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raised, but only in favourable situations, and for the tables of the more opulent. Perhaps the greatest exertion of agricultural industry is that bestowed upon the culture of the manioc, which forms the main article of food in Congo and some of the insular territories. Considerable care is required in rearing it, and cleaning the ground round the plants; after the root, which is the valuable part, has been dug up, it must be ground in a species of mill, and dried in small furnaces, before it can be used as flou The process is represented in the accompanying plate.
Manufactures, in a country where men are contented with the simplest accommodations, cannot attain any high importance. There are, however, certain fine fabrics peculiar to Central Africa; of which the most general is cotton cloth, produced in several districts of a very beautiful texture, dyed blue with fine indigo, and receiving from the processes employed a very brilliant gloss. Leather in Houssa is dressed and dyed in the same rich and soft style as in Morocco; and probably, in both cases, the manufacture is native. Mats, used both for sitting and sleeping on, are the staple manufacture in many parts of Western Africa. Gold and silver ornaments are made with some taste; and iron is generally fabricated, though with a varying and imperfect degree of skill.
The tribes of Africa have scarcely in any instance_arrived at the first rudiments of maritime commerce. The circuit of that continent presents no spacious inlets of the sea,--no deep bays to cherish the growth of infant navigation. Even the great lines of river-course are little if at all subservient to the purposes of inland communication, but are often so situated as to obstruct the career of the traveller, who crosses them in canoes hollowed out of a single tree, or on slight and dangerous rafts. Almost all the commerce of Africa is carried on by land. Caravans, kafilas, or coffles, cover all the routes, and connect the most distant extremities of the continent. These are formed by a union of travellers, an arrangement strictly necessary for mutual aid amid the difficulties and perils by which almost every track is beset. The native traders do not employ camels, which have been introduced by a foreign race from Arabia into the northern deserts, for which they are perfectly adapted. The wagon, and indeed every species of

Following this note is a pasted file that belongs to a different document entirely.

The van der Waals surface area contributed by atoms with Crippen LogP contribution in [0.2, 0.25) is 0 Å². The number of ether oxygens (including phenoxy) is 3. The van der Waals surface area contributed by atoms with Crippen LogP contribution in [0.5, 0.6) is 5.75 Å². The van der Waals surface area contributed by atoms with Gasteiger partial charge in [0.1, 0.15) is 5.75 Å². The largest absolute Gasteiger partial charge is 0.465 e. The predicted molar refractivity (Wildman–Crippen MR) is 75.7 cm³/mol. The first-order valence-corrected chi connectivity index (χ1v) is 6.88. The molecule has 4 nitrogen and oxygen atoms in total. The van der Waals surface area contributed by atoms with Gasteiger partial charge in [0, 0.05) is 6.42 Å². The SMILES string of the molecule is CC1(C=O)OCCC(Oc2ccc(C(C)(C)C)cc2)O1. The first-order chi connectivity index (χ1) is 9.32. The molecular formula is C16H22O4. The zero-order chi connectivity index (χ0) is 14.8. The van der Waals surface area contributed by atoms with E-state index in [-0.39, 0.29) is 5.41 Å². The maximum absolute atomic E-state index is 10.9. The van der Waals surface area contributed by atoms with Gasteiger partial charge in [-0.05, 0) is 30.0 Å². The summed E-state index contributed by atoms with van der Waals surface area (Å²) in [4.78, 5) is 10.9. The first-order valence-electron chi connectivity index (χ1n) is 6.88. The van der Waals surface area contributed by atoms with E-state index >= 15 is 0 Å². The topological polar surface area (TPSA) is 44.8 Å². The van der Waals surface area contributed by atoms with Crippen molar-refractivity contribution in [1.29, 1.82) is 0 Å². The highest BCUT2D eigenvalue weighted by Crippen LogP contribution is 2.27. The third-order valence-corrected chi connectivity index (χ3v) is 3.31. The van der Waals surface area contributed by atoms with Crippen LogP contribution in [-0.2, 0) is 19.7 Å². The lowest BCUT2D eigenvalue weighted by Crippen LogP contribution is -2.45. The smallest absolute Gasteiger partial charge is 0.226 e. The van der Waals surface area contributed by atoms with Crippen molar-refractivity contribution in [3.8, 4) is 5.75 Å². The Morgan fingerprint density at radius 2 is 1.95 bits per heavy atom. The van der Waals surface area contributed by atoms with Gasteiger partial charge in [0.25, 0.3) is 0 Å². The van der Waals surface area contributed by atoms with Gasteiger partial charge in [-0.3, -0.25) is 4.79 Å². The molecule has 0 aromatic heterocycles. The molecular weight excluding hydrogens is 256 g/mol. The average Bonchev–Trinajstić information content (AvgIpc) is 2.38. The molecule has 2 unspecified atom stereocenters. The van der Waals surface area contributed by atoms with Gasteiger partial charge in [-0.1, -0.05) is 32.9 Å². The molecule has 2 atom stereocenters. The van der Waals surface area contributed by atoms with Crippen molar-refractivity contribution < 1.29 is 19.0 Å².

draught, is nearly unknown, and would be ill suited to the African roads, the best of which are narrow paths cut through thick and entangled forests. In the hilly and central districts, either the back of asses, or the head of slaves and women, serves as the ordinary vehicle.